Dickens has been variably adapted on film and television, though will say that even the misfires/disappointments (and there are nearly as many of those as there are classics) deserve a little credit for even taking on the challenge of adapting the work of one of the (from personal perspective) most difficult to adapt authors. This 1952 film version of 'The Pickwick Papers' may not be one of the definitive adaptations of any of Dickens' work, and there is a slight preference for the 1985 mini-series with Clive Swift and Patrick Malahide. It is though very, very good, with many great qualities, and as good a film version of this particular story as one can make do with. As an adaptation it is a very solid and respectful one, with the spirit certainly intact and lots of recognisable elements. There are omissions/abridgements, but they were tasteful and didn't affect the coherence of the storytelling at all and it is completely understandable as to why there would be some condensation with literature as lengthy and complicated as that of Dickens.

It, the film that is, may be on the slightly primitive side visually, though the production and particularly costume designs are handsome enough.

Some parts are played a little too broadly, such as the romantic misadventures.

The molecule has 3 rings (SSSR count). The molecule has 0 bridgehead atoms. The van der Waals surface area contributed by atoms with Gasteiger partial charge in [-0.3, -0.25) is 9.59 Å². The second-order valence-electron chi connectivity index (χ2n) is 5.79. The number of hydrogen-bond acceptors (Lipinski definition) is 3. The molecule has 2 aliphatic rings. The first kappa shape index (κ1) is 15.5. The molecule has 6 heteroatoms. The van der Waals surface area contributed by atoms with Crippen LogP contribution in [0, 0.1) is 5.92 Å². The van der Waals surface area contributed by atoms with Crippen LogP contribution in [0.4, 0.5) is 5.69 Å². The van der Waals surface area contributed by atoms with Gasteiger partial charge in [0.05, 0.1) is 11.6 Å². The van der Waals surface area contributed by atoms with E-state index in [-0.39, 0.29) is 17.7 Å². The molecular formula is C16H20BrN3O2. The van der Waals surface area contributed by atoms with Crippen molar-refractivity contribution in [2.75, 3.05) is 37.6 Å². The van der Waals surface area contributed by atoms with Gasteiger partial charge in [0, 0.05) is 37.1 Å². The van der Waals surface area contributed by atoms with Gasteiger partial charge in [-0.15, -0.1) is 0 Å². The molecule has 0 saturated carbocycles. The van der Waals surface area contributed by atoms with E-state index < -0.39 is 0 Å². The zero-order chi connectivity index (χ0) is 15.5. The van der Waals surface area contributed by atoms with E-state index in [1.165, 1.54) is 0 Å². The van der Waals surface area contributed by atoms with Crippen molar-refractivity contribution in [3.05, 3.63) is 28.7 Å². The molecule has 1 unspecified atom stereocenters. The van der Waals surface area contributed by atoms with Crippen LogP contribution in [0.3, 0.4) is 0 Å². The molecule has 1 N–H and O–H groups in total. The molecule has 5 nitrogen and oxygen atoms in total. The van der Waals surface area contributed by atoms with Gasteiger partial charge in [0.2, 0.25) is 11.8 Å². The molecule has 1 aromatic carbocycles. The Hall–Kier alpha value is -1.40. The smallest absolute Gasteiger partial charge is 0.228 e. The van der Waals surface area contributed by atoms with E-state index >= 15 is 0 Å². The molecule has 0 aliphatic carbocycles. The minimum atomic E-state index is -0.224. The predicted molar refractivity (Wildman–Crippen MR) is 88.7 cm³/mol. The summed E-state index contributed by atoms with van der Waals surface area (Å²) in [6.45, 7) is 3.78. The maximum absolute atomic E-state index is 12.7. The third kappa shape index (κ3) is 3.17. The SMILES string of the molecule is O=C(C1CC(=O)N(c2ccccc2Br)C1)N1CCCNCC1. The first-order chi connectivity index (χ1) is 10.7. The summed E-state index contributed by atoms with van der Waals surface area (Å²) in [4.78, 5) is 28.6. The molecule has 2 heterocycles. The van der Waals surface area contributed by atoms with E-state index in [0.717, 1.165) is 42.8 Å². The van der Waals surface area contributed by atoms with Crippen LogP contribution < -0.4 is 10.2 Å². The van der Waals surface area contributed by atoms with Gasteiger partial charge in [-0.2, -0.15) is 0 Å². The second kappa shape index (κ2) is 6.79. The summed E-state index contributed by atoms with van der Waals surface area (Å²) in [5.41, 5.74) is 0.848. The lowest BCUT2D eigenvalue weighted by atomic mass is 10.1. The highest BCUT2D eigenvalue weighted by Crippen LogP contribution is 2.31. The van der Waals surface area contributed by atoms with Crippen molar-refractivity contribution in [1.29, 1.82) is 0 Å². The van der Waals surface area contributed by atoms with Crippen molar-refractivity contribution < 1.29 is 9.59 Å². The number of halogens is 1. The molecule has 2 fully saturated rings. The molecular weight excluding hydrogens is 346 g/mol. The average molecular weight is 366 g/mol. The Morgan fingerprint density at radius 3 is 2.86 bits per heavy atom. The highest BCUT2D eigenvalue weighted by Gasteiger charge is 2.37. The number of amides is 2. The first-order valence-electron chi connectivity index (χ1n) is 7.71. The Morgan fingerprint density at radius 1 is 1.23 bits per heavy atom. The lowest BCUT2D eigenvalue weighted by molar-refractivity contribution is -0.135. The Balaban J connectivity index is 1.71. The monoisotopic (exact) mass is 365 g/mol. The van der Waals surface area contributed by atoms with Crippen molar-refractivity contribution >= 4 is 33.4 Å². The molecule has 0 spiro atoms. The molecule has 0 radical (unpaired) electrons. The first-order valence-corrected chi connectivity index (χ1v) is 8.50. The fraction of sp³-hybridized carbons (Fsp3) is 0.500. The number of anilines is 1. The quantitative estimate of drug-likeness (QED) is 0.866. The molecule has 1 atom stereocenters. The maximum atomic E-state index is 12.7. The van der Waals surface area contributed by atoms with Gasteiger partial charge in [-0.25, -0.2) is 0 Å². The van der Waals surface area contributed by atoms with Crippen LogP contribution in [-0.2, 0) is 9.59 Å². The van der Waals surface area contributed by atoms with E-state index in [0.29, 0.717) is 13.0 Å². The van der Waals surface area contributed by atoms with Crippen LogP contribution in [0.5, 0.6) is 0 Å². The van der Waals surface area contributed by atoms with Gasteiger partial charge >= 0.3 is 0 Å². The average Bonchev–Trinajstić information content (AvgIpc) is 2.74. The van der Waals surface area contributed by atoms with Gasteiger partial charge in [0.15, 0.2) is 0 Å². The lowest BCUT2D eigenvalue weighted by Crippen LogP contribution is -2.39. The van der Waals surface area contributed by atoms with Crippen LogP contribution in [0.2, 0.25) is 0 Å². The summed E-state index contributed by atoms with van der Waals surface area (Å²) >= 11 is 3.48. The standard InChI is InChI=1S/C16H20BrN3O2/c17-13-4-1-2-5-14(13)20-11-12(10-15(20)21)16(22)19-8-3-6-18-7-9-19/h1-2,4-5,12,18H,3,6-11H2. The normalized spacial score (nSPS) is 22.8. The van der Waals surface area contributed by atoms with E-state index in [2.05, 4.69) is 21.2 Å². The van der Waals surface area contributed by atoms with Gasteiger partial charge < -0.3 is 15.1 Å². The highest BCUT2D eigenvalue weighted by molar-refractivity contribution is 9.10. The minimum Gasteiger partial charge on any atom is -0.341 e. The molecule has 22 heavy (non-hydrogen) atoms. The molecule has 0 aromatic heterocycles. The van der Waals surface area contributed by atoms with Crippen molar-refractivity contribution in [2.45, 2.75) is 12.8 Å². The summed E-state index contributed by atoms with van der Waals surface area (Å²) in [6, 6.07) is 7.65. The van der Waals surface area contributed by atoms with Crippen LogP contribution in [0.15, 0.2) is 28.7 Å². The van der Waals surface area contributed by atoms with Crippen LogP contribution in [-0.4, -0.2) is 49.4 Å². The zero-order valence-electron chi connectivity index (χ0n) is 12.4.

However, as said, a nice job is done with the production design and the costumes. Antony Hopkins' music score has an appealing jauntiness that matches the atmosphere and spirit of the storytelling to a tee. 'The Pickwick Papers' is from start to finish directed with precision and class by Noel Langley, who allows the story to have plenty of momentum without rushing, letting parts breathe when necessary too without grinding things to a halt.

On a writing and acting level, 'The Pickwick Papers' is pretty much a triumph. A great job is done with the adapting of the material, it is episodic (so is the book) but it doesn't read too much of a series of highlights which can be a danger with Dickens. Another danger is keeping sprawling and complicated storytelling coherent and not disjointed or choppy, 'The Pickwick Papers' to me suffered from neither of those two things and had no issues following what was going on (one could argue though that familiarity with the source material may be in order). The script is literate and thought-provoking, as well as wonderfully witty, Dickens' prose really shines here. The script and film have been criticised for being talky and wordy, don't consider them fair criticisms as Dickens is talky and wordy and am not saying that in a bad way despite how that sounds.

James Hayter is the full embodiment of Pickwick, while Nigel Patrick is similarly on superb form as a deliciously rouguish Jingle. Harry Fowler is a memorable Weller, James Donald is appealing as Winkle and Kathleen Harrison is especially excellent of the female cast.

All in all, very good film and adaptation. 8/10 Bethany Cox

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Release Date:

5 May 1954 (USA) See more »

Also Known As:

The Pickwick Papers See more »

Company Credits

Show more on IMDbPro »

Technical Specs


Sound Mix:

Mono (Western Electric)

Aspect Ratio:

1.37 : 1
See full technical specs »